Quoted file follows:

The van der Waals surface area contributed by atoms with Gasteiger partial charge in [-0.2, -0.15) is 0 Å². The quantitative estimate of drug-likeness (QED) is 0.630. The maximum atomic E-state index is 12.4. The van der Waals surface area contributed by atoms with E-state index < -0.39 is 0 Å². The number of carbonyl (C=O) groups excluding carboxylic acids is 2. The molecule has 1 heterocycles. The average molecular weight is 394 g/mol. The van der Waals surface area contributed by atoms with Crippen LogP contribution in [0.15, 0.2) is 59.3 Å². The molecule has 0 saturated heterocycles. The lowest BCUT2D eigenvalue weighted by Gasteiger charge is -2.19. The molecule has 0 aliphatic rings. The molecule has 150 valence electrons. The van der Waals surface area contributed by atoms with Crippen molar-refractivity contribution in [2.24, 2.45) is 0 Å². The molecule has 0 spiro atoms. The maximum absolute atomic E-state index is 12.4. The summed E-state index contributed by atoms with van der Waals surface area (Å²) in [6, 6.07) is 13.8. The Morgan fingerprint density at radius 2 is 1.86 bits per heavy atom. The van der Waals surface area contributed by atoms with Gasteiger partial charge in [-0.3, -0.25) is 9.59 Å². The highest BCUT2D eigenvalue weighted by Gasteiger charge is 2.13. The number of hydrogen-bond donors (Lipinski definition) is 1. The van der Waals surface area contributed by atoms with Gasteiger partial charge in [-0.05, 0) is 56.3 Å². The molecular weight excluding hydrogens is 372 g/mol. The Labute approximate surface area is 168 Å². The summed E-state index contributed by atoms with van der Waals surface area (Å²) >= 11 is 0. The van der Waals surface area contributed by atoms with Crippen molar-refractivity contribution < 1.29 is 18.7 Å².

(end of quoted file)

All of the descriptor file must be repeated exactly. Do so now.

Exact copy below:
The van der Waals surface area contributed by atoms with Gasteiger partial charge in [-0.2, -0.15) is 0 Å². The quantitative estimate of drug-likeness (QED) is 0.630. The maximum atomic E-state index is 12.4. The van der Waals surface area contributed by atoms with E-state index < -0.39 is 0 Å². The number of carbonyl (C=O) groups excluding carboxylic acids is 2. The molecule has 1 heterocycles. The average molecular weight is 394 g/mol. The van der Waals surface area contributed by atoms with Crippen LogP contribution in [0.15, 0.2) is 59.3 Å². The molecule has 0 saturated heterocycles. The lowest BCUT2D eigenvalue weighted by Gasteiger charge is -2.19. The molecule has 0 aliphatic rings. The molecule has 150 valence electrons. The van der Waals surface area contributed by atoms with Crippen molar-refractivity contribution in [2.24, 2.45) is 0 Å². The molecule has 0 spiro atoms. The maximum absolute atomic E-state index is 12.4. The summed E-state index contributed by atoms with van der Waals surface area (Å²) in [6, 6.07) is 13.8. The Morgan fingerprint density at radius 2 is 1.86 bits per heavy atom. The van der Waals surface area contributed by atoms with Gasteiger partial charge in [-0.3, -0.25) is 9.59 Å². The highest BCUT2D eigenvalue weighted by Gasteiger charge is 2.13. The number of hydrogen-bond donors (Lipinski definition) is 1. The van der Waals surface area contributed by atoms with Gasteiger partial charge in [-0.05, 0) is 56.3 Å². The molecular weight excluding hydrogens is 372 g/mol. The Labute approximate surface area is 168 Å². The summed E-state index contributed by atoms with van der Waals surface area (Å²) >= 11 is 0. The van der Waals surface area contributed by atoms with Crippen molar-refractivity contribution < 1.29 is 18.7 Å².